Teddy Kennedy’s remarks that he is thankful that Bush was not President during the 1962 Cuban missile crisis trades on myth more than anything.
I believe that if Richard Nixon had been elected in 1960 instead of John Kennedy, there would have been no missile crisis. In fact, if Nixon had been elected, the last half of the Twentieth Century would have been a lot more peaceful.
The Soviet Premier at that time was Nikita Khrushchev, a member of Stalin’s inner circle who understood that it was important to know your enemy, and that is certainly what he considered the United States. Khrushchev had met Nixon, he had debated Nixon, I don’t think he liked Nixon, but he respected him. The same is true of Fidel Castro, he too had met with Nixon and they had taken the measure of one another. Both found their opponent formidable.
JFK, on the other hand was seen by both Khrushchev and Castro as a playboy. A light-weight, who was President only because his father’s money purchased the election for him. Don’t forget that 1960 was a very close election, foreshadowing 2000, with dubious votes in various Democratic areas. Nixon decided to put the country before his political ambitions and did not mount a challenge.
After that, in April 1961, there was the Bay of Pigs. When Kennedy refused to back up the Cubans that landed there, he reinforced the opinions of Khrushchev and Castro that he would take the most politically convenient course and that he would not stand up to them.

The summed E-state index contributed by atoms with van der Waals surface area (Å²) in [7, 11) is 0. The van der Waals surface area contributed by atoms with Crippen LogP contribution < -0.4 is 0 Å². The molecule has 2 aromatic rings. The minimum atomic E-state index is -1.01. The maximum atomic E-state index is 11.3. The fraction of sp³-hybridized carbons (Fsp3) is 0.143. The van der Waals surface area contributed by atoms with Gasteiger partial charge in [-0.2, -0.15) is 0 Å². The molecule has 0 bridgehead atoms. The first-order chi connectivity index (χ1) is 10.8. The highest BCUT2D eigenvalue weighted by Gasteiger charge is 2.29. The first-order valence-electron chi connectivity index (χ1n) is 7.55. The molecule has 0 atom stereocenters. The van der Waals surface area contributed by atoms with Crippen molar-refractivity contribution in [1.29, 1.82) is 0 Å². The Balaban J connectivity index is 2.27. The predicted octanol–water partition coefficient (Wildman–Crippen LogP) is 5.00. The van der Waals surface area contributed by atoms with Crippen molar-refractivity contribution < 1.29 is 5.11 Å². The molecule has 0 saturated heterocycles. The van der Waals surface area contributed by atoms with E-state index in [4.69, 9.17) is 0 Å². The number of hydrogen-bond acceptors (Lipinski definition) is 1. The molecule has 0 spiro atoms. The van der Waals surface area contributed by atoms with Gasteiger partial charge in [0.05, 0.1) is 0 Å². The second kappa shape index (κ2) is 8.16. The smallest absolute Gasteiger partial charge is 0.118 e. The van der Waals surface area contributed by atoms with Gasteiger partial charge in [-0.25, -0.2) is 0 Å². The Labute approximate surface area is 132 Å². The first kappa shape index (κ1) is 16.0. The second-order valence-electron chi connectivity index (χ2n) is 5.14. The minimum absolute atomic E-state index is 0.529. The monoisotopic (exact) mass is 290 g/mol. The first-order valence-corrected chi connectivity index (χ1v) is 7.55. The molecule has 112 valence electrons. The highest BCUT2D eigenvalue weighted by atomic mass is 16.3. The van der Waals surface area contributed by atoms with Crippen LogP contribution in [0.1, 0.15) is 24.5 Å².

In June 1961, Kennedy and Khrushchev met in Vienna. Insiders reported that Khrushchev chewed Kennedy up and spit him out. Khrushchev was not impressed. After the summit, Khrushchev gave Walter Ulbricht, the leader of East Germany the approval for the wall separating East and West Berlin. Again Kennedy blustered and had American tanks move up to the wall, then he had them move back again. Khrushchev had his number, the Russian was a survivor of the Stalin regime and knew how to measure up his opposition. Kennedy decided that in order to show strength, the United States needed to increase troop levels and funding support for the South Vietnamese.
There we have, in the first nine months of his term, Kennedy’s weakness or perceived weakness set the conditions for the Cuban missile crisis, the Vietnam War and the long struggle in Europe.
I don’t know for sure that Nixon would have done better, but I don’t think he would have had too. Khrushchev and Castro both knew Nixon, they knew him to be a hard-line anticommunist, they knew that his political fortunes were dependent on him remaining a hard-liner. They would not have been certain of their ability to roll him the way they rolled JFK.
JFK was assassinated and took on the mantle of martyr. Nothing bad could be said of him, an emotional reaction which LBJ did not hesitate to take advantage of. Every program that Johnson wanted became a legacy of the sainted JFK, few remembered that his trip to Texas was in order to shore up declining support with an eye on the 1964 elections. His martyrdom was used by his brother Bobby and with Bobby’s assassination by a Palestinian extremist, the bloody shirt was picked up by Teddy, the least talented of the three brothers.
Now Teddy says that the war in Iraq has made a nuclear attack on the United States more likely. I’m not sure if he thinks that the Iraq invasion spurred the Iranian nuclear program or he thinks that we may be nuked by a bomb developed by the now defunct Libyan program? The program that had been a secretly operating throughout the Clinton years.
At any rate, today’s Kennedy does not measure up to the earlier one, and the earlier one was largely mythical.